• The African Exponent continues to share Africa’s economic state and potential as viewed by Africa’s leading political, business and non-profit leaders. This is the second article in the Africa Rising Series highlighting the various success stories from around the African continent.

    Below is a story of how a small microfinance company has turned into an influential financial institution and household name in West Africa, financing over 7,000 projects worth nearly 100 Million USD.

    The story below is shared by Mr. Jean Luc Konan, the Founder and CEO of GROUPE COFINA.

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    From the early 2000s, Africa has registered sustainable growth, mainly driven by a combination of favorable commodity prices and strong productivity gains. This dual phenomenon has generated a growing middle class driven by the emergence of SMEs and entrepreneurs.  Although these development actors account for 90% of the companies created and around 40% of the job creation on the continent, they remain financially excluded by traditional financial institutions.

    After obtaining a masters degree in financial engineering from ESC in Toulouse Business School (formerly ESC Toulouse) and a DESS in Financial Banking from the University V of Paris, I started my career as an auditor at Arthur Andersen’s office before quickly rising to senior positions in renowned banks such as Citibank, Barclays, BNP Paribas and Ecobank.

    In 2008, I joined the Pan African Bank UBA  (United Bank for Africa) as the CEO for Gabon and then Senegal where, thanks to the support of my very focused team, I won the awards for “CEO of the year” in 2012 and 2013 respectively, awarded by the Banker and Global Finance Magazines. Throughout my banking career, I noticed that most SME’s were too small to attract the attention of banks but too big to benefit from microfinance facilities.  SME’s owners often disclosed to me their fear when it came to meeting with bankers, knowing that less than 7% of them had access to credit lines from banks. The deficit in terms of financing is estimated to be over 140 billion USD.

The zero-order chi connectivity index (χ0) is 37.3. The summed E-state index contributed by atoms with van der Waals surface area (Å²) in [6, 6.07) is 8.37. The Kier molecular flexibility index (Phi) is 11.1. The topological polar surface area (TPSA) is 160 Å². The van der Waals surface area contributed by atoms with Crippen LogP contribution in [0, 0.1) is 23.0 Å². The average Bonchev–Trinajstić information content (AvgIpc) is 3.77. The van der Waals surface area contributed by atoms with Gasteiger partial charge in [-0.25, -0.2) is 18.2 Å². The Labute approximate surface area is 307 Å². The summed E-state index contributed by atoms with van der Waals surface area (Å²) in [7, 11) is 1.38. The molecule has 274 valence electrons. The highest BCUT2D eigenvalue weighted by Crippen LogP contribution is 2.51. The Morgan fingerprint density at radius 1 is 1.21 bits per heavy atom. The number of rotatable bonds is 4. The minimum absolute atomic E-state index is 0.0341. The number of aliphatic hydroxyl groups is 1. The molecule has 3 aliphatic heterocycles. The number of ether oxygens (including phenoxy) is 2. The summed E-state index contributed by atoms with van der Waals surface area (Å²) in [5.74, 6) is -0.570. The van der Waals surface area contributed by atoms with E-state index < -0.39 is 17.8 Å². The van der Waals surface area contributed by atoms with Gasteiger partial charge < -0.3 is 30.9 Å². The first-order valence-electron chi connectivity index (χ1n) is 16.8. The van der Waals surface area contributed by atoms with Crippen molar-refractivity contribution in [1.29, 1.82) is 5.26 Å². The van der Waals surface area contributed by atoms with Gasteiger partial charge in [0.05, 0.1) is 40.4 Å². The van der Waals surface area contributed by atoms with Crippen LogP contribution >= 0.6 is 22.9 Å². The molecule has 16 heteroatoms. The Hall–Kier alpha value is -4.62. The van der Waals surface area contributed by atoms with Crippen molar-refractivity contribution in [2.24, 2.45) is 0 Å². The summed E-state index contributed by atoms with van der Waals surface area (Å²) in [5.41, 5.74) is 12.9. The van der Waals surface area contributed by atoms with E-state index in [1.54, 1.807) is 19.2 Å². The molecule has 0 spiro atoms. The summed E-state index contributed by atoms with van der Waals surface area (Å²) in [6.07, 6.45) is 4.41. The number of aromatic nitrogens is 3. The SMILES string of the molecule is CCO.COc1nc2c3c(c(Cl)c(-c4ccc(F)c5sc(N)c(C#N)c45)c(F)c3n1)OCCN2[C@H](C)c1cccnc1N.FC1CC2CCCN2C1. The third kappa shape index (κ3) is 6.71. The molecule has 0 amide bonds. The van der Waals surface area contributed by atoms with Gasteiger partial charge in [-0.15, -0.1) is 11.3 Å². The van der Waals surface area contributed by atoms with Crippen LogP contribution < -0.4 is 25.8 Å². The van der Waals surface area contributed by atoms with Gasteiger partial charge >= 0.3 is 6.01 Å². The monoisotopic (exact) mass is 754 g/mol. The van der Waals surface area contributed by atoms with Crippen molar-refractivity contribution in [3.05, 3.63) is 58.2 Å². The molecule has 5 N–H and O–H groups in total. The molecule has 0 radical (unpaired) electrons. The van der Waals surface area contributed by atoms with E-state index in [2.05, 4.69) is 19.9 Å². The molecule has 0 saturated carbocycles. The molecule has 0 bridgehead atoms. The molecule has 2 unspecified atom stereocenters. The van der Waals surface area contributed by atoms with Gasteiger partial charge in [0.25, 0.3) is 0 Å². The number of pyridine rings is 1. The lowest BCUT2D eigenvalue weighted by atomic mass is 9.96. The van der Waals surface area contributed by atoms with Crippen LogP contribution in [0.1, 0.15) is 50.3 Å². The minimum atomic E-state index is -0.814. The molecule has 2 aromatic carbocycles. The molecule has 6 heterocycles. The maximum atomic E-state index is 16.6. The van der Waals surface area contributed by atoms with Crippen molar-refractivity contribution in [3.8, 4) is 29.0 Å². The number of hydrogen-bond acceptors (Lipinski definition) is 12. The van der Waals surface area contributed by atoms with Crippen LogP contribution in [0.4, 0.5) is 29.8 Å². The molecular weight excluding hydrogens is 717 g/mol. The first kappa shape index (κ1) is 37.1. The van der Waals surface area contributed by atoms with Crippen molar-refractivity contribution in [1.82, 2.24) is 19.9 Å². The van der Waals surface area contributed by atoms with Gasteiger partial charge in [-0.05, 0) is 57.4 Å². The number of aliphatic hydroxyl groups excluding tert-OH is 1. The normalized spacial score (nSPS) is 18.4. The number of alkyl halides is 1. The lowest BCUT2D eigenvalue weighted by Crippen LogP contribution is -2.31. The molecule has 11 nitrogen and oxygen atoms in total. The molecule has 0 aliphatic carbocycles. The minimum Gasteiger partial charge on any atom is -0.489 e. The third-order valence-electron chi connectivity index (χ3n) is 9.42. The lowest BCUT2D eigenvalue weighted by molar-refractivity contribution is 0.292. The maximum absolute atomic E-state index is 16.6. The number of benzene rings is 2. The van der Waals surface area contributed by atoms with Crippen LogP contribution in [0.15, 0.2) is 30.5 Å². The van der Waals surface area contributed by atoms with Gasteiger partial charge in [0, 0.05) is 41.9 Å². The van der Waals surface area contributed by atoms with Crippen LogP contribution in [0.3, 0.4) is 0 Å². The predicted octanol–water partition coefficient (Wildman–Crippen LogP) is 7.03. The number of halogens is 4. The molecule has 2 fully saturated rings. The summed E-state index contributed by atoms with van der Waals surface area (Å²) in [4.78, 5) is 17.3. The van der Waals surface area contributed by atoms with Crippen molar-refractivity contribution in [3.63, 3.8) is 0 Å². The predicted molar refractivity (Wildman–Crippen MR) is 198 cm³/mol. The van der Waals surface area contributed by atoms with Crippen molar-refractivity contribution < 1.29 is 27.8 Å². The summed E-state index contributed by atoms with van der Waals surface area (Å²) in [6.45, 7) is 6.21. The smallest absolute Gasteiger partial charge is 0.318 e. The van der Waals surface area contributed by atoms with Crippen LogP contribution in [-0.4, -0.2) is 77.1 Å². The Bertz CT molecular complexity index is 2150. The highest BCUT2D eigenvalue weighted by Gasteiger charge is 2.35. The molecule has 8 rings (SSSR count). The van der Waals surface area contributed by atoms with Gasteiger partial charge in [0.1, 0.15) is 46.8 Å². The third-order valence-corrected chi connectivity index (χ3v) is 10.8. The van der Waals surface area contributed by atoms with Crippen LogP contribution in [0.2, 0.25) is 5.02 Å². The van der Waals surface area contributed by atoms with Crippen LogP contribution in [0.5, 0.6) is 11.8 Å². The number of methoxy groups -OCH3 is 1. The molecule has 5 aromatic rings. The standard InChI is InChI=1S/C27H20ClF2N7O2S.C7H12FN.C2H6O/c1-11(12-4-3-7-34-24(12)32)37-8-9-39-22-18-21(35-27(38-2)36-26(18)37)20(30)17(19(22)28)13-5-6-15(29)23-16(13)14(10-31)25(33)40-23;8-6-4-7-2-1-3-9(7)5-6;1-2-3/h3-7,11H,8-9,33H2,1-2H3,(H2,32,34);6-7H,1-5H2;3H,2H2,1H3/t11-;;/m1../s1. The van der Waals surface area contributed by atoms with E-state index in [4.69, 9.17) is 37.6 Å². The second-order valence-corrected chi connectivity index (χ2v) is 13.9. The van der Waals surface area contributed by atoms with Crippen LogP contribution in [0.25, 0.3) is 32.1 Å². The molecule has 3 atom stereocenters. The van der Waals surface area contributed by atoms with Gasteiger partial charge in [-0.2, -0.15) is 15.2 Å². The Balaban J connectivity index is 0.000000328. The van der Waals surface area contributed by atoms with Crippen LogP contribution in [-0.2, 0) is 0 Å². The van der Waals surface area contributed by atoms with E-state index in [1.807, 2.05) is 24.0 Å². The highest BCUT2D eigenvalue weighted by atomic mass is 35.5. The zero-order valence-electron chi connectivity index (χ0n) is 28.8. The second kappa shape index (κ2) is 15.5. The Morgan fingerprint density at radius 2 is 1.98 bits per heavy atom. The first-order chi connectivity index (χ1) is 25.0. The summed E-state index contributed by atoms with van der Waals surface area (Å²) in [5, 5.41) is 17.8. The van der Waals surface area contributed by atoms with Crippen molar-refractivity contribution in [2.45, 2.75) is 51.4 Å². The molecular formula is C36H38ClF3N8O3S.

In 2009, I joined forces with a team of professionals to create a pan-African institution specializing in inclusive finance. We started working on the "Compagnie Financière Africaine" (COFINA) project, which aims to offer financial services to SMEs and entrepreneurs excluded from traditional banking circuits.

    The COFINA Group model is based on a simple concept: the standardization of process and organization, coupled with a country-specific market approach. This approach can be summarized as, think global and act local.

    Indeed in Africa, 90% of companies are SME’s whose activities are correlated to the various ecosystems of the regions in which they operate. COFINA aspired to serve the needs of these enterprises.